I recently returned from a short trip to New York City. This was a purely personal trip so despite the cold I did what I love best, wandering the streets with my camera. My favourite part of the city is The Lower East Side, The East Village, and Alphabet City areas. This upper part of this area also happens to be the birthplace of the modern community and guerilla gardening here in North America. There are several imaginative and beautiful gardens scattered amongst the buildings that were born in the late 70′s and early 80′s out of the community’s desire to turn dangerous, abandoned waste spaces into safe and useful community spaces for the neighborhood. While locals and organizers have had to arduously fight against rising real estate value and gentrification to keep the gardens alive, a few have been granted park status by the city and remain in place. If you ever get a chance to visit New York I highly recommend getting a peek at some of the gardens. You can use this searchable map to locate and map out all of the gardens in the area.
This is the 6th and Ave B Garden [Note: This photo was taken in May 2005], a massive garden that takes up the entire corner of a city block. The garden’s website chronicles its history and shows what the block looked like when it was just a pile of rubble and debris.
Eddie’s Sculpture at the 6th and B Garden. This sculpture has created a lot of controversy. I was surprised to see it was still there just a few days ago.
Unfortunately, the gardens were all closed for the winter but I still managed to take a few pictures by poking my lens through fences.
I was also fortunate enough to visit many of these gardens as a part of my book launch back in May 2005. You can see more pictures from that trip here.
- From: May Day Magazine (Jan 2007)
By Sapphire Singh
I recently discovered that what I have been identifying as ‘Deadly Nightshade’ since childhood is actually ‘Bittersweet Nightshade’ or ‘Woody Nightshade’ (Solanum dulcamara). I can see where the mistake could be made in terms of similarities in their foliage but both the flowers and berries are completely different. Deadly Nightshade’s Latin name is Atropa belladonna.
I know this might not seem like a big deal to some, but the plant I now know to be ‘Bittersweet Nightshade’ grows fairly rampant in these parts and growing up we were consistently warned against eating the tantalizing berries. Everyone I know has referred to it as ‘Deadly Nightshade‘ for as long as I can remember!
Further proof that common names can lead to confusion. While it might seem too chi-chi or difficult, it really does help to learn the botanical name too. And if you’re extra geeky you can look into the Latin and find out what the name says about the plant. I purchased “Gardener’s Latin” by Bill Neal a few months back and it has proven to be a really terrific and easy-to-follow beginner’s guide to understanding botanical names. Unfortunately, the book disappointedly omits ‘solanum’, a popular genus, but did include ‘dulcamara’ which you can probably guess translates to ‘bittersweet.’ However, if you’ve been reading this far and are interested, according to Botanical.com:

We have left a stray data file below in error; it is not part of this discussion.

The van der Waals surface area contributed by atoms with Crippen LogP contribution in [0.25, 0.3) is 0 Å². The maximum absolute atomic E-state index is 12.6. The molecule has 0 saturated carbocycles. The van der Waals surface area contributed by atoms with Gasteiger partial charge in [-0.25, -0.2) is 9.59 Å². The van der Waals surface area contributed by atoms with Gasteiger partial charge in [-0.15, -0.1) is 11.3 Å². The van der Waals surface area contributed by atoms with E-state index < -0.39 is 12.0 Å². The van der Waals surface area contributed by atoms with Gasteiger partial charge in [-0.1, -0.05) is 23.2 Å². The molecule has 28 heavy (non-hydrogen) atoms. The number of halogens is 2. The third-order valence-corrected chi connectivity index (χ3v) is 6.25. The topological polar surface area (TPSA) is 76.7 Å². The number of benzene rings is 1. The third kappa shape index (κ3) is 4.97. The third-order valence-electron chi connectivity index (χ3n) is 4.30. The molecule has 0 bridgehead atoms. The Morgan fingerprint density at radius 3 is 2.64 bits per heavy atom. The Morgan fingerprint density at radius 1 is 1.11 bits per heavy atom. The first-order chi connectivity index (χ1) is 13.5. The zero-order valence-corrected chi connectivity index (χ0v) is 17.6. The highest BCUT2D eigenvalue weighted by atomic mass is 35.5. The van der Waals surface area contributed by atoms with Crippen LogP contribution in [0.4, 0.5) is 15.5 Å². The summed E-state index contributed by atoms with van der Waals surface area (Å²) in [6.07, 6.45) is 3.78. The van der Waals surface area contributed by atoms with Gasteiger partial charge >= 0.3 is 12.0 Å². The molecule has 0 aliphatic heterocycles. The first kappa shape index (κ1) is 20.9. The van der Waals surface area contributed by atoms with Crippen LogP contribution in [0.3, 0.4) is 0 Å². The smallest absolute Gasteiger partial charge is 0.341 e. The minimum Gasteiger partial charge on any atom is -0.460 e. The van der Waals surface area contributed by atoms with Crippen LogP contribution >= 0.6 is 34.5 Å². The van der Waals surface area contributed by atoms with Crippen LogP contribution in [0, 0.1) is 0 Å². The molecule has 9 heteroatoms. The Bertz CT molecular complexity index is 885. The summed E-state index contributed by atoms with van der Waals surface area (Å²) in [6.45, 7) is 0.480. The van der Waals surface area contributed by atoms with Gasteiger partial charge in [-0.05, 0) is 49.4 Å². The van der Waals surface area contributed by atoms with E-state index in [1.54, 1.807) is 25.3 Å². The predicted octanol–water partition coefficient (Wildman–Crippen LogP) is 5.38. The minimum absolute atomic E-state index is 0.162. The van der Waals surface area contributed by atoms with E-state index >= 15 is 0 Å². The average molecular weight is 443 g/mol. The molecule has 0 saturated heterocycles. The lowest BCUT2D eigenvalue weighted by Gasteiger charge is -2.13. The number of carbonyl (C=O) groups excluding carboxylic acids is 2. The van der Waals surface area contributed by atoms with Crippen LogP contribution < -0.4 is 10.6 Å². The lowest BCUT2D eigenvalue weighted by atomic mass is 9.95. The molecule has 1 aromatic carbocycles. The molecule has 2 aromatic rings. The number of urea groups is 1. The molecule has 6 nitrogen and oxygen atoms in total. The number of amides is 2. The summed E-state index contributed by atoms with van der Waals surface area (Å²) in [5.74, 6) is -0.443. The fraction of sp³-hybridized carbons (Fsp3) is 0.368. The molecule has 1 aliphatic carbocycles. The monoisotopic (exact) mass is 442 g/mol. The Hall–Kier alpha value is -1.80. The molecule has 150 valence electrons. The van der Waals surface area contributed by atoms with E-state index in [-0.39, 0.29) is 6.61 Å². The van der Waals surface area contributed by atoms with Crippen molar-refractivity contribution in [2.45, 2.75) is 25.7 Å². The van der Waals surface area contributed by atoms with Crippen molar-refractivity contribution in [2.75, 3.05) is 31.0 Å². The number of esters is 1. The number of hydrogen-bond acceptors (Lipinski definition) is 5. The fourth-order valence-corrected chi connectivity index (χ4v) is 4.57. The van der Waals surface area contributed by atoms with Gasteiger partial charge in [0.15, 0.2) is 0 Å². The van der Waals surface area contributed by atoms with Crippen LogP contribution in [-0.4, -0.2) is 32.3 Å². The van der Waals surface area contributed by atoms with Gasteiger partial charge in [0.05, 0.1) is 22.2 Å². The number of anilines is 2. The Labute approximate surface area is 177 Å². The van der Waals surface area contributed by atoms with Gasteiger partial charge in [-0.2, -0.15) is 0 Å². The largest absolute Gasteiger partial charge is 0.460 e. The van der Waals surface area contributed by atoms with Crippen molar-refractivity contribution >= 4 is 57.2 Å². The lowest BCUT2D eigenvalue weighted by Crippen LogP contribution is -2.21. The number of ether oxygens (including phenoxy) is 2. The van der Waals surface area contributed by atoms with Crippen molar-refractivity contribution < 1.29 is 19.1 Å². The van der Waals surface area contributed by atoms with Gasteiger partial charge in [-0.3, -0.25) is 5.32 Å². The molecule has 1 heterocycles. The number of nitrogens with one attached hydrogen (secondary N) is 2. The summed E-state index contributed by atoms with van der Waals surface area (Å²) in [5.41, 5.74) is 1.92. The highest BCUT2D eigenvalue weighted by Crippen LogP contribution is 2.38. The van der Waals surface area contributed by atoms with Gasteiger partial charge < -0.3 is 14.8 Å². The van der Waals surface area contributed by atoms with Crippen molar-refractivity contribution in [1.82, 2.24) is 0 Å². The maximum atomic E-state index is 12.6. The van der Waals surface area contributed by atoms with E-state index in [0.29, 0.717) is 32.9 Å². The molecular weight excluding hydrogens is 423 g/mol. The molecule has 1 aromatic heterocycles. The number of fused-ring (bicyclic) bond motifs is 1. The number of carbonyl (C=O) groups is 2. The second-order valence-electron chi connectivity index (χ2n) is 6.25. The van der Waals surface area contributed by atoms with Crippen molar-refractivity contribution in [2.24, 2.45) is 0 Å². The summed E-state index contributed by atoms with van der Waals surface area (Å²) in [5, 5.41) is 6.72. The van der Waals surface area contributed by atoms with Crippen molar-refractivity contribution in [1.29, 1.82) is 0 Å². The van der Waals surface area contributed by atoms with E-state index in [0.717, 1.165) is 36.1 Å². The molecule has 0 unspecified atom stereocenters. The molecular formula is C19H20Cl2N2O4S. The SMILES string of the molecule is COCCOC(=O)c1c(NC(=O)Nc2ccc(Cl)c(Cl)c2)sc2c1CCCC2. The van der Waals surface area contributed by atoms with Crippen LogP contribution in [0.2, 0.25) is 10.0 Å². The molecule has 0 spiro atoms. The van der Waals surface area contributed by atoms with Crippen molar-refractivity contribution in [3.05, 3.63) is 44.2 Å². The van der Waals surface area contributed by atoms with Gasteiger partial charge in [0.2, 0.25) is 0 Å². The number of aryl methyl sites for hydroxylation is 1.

…Solanum is derived from Solor (I ease), and testifies to the medicinal power of this group of plants.
A few posts back I mentioned phenology and how the study of dandelion bloom times can be used as a soil temperature indicator. However, at the time I could not find anything online relating to the actual study and recording of these observations on a larger scale.
Well, look what I found! Dandelion Watch, an Environment Canada initiative that is asking the public to watch, observe and record dandelion bloom times in their area. The collected data is then being used to track overall climate changes across Ontario. There are also a number of related Environment Canada watch initiatives to contribute to including: Plant Watch, and Worm Watch. Fascinating!
A friend pointed me to this interesting article about a group of indigenous farmers in South America who are taking the multinational corporation Syngenta to task against terminator potato technology that they fear will cause extensive harm to “their region’s biodiversity, culture and food sovereignty.”
“Peru and its Andean neighbours are the potato’s centre of diversity Ã¢â‚¬â€ with nearly 4,000 unique varieties that farmers have developed over generations. Before reaching its position, the coalition undertook a lengthy discussion with farmers across the region.
Farmers are concerned that terminator potatoes will enter the Andean production system and destroy their traditions of storing and exchanging potato tubers for future planting. This is central to the farmers’ culture and has contributed to the region’s immense diversity of potato varieties. They also fear that pollen from the modified potatoes could contaminate local varieties and prevent their tubers from sprouting.”